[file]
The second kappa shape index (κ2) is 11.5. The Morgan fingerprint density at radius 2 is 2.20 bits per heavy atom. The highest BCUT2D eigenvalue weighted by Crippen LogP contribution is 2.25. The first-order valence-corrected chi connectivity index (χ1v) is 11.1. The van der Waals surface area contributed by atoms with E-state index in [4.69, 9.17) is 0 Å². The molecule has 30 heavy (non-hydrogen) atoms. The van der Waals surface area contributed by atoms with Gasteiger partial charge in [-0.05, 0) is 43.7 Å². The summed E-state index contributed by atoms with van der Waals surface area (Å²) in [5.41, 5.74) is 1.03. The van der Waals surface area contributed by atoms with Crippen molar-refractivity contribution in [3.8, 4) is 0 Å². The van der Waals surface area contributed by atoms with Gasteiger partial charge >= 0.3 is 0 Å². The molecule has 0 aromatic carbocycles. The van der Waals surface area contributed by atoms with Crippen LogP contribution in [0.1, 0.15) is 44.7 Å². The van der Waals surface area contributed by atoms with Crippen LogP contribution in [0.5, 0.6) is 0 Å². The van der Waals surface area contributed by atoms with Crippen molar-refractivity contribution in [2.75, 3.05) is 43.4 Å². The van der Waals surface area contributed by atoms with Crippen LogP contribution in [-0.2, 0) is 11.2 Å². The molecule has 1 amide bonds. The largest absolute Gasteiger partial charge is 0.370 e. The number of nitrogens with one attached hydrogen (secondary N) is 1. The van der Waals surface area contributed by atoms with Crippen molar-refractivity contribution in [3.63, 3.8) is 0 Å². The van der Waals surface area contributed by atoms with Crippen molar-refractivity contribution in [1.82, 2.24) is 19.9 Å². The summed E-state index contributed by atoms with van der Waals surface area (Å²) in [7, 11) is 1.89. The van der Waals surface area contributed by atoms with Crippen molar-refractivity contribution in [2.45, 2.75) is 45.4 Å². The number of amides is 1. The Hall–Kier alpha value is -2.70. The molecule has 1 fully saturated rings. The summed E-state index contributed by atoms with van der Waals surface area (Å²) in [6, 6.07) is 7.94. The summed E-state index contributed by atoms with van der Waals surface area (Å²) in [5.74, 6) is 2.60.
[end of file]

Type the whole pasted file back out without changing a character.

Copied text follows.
The second kappa shape index (κ2) is 11.5. The Morgan fingerprint density at radius 2 is 2.20 bits per heavy atom. The highest BCUT2D eigenvalue weighted by Crippen LogP contribution is 2.25. The first-order valence-corrected chi connectivity index (χ1v) is 11.1. The van der Waals surface area contributed by atoms with E-state index in [4.69, 9.17) is 0 Å². The molecule has 30 heavy (non-hydrogen) atoms. The van der Waals surface area contributed by atoms with Gasteiger partial charge in [-0.05, 0) is 43.7 Å². The summed E-state index contributed by atoms with van der Waals surface area (Å²) in [5.41, 5.74) is 1.03. The van der Waals surface area contributed by atoms with Crippen molar-refractivity contribution in [3.8, 4) is 0 Å². The van der Waals surface area contributed by atoms with Gasteiger partial charge >= 0.3 is 0 Å². The molecule has 0 aromatic carbocycles. The van der Waals surface area contributed by atoms with Crippen LogP contribution in [0.1, 0.15) is 44.7 Å². The van der Waals surface area contributed by atoms with Crippen LogP contribution in [0.5, 0.6) is 0 Å². The van der Waals surface area contributed by atoms with Crippen molar-refractivity contribution in [2.75, 3.05) is 43.4 Å². The van der Waals surface area contributed by atoms with Crippen LogP contribution in [-0.2, 0) is 11.2 Å². The molecule has 1 amide bonds. The largest absolute Gasteiger partial charge is 0.370 e. The number of nitrogens with one attached hydrogen (secondary N) is 1. The van der Waals surface area contributed by atoms with Crippen molar-refractivity contribution in [3.63, 3.8) is 0 Å². The van der Waals surface area contributed by atoms with Crippen molar-refractivity contribution in [1.82, 2.24) is 19.9 Å². The summed E-state index contributed by atoms with van der Waals surface area (Å²) in [7, 11) is 1.89. The van der Waals surface area contributed by atoms with Crippen molar-refractivity contribution in [2.45, 2.75) is 45.4 Å². The number of amides is 1. The Hall–Kier alpha value is -2.70. The molecule has 1 fully saturated rings. The summed E-state index contributed by atoms with van der Waals surface area (Å²) in [6, 6.07) is 7.94. The summed E-state index contributed by atoms with van der Waals surface area (Å²) in [5.74, 6) is 2.60.